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50 years in 50 weeks: 2000, Anti-gay Prop 22 wins

by BAR staff

Photo: B.A.R. Archive
Photo: B.A.R. Archive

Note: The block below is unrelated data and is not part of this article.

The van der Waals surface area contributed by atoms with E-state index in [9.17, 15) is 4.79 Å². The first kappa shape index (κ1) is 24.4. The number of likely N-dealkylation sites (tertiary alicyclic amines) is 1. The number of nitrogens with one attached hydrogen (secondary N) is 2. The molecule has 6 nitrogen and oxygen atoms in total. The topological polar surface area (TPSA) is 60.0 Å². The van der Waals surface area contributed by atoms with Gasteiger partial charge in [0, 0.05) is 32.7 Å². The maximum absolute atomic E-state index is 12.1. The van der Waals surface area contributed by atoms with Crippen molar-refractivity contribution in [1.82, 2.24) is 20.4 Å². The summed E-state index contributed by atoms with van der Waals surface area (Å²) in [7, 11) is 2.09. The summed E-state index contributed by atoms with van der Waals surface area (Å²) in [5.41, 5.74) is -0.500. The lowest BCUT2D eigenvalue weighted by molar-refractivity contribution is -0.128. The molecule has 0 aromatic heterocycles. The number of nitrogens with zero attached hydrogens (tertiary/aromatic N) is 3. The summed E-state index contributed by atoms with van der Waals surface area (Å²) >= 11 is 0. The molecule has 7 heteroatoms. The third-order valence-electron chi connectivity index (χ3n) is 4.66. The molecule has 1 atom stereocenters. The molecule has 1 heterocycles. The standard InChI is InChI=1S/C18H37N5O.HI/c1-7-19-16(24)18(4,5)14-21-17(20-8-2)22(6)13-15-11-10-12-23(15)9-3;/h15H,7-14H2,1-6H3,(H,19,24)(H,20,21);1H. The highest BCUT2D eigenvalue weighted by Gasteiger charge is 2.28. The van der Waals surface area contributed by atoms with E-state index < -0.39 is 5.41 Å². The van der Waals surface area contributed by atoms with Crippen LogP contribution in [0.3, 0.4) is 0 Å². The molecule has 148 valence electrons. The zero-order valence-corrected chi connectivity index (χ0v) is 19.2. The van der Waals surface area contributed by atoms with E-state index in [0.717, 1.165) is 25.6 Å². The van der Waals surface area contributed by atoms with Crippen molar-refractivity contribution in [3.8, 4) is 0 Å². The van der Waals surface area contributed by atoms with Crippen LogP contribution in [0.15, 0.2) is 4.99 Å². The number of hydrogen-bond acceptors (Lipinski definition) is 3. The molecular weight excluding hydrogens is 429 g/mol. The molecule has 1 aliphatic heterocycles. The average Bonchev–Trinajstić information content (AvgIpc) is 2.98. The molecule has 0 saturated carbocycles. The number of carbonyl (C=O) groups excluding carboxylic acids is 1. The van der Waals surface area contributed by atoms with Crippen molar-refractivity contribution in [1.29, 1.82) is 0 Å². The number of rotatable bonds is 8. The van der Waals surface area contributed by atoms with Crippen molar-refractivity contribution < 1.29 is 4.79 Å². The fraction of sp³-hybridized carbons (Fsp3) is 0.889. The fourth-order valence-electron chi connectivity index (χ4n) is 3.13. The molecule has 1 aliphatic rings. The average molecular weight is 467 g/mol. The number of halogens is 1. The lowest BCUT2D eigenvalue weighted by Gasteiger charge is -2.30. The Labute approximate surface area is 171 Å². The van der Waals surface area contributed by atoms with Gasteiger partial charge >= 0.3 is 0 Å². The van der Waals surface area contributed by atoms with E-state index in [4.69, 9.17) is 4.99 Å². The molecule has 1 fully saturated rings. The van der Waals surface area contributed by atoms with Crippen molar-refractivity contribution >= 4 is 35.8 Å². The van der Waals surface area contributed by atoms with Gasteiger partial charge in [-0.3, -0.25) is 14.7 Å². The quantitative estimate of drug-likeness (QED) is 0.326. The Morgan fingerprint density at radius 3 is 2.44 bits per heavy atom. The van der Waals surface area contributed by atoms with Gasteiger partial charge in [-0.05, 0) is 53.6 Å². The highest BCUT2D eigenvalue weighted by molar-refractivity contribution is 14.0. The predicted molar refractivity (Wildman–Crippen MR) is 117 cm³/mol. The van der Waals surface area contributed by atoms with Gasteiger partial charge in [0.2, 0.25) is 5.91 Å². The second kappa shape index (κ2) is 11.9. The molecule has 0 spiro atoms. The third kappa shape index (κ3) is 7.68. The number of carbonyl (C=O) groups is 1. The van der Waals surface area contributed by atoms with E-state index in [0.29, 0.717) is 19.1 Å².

In the March 7, 2000 California primary, the anti-gay Proposition 22, known as the Knight initiative, cruised to victory with about 61% of the vote. The initiative limited marriage in the state to between one man and one woman. The No on 22 campaign conceded hours after the polls closed, but LGBTQ advocates said the fight for marriage equality was just beginning. They were right. Four years later, then-mayor Gavin Newsom ordered San Francisco officials to issue marriage licenses to same-sex couples, transforming the issue from being about litigation and laws to the personal plight of LGBTQ people wanting to marry the person they love. Ultimately, the California Supreme Court ruled in May 2008 that Prop 22 violated the state constitution and was therefore invalid. Later that year, Prop 8 was approved by voters, banning same-sex marriage, after a brief period during which same-sex couples could legally wed. Prop 8 was ultimately found to be unconstitutional by a federal judge and upheld by the U.S. Supreme Court, allowing same-sex marriages to resume in the Golden State in 2013. Prop 22 was officially repealed in 2015, after then-governor Jerry Brown signed Senate Bill 1306, authored by gay former state senator Mark Leno (D-San Francisco). To view the issue, click here.

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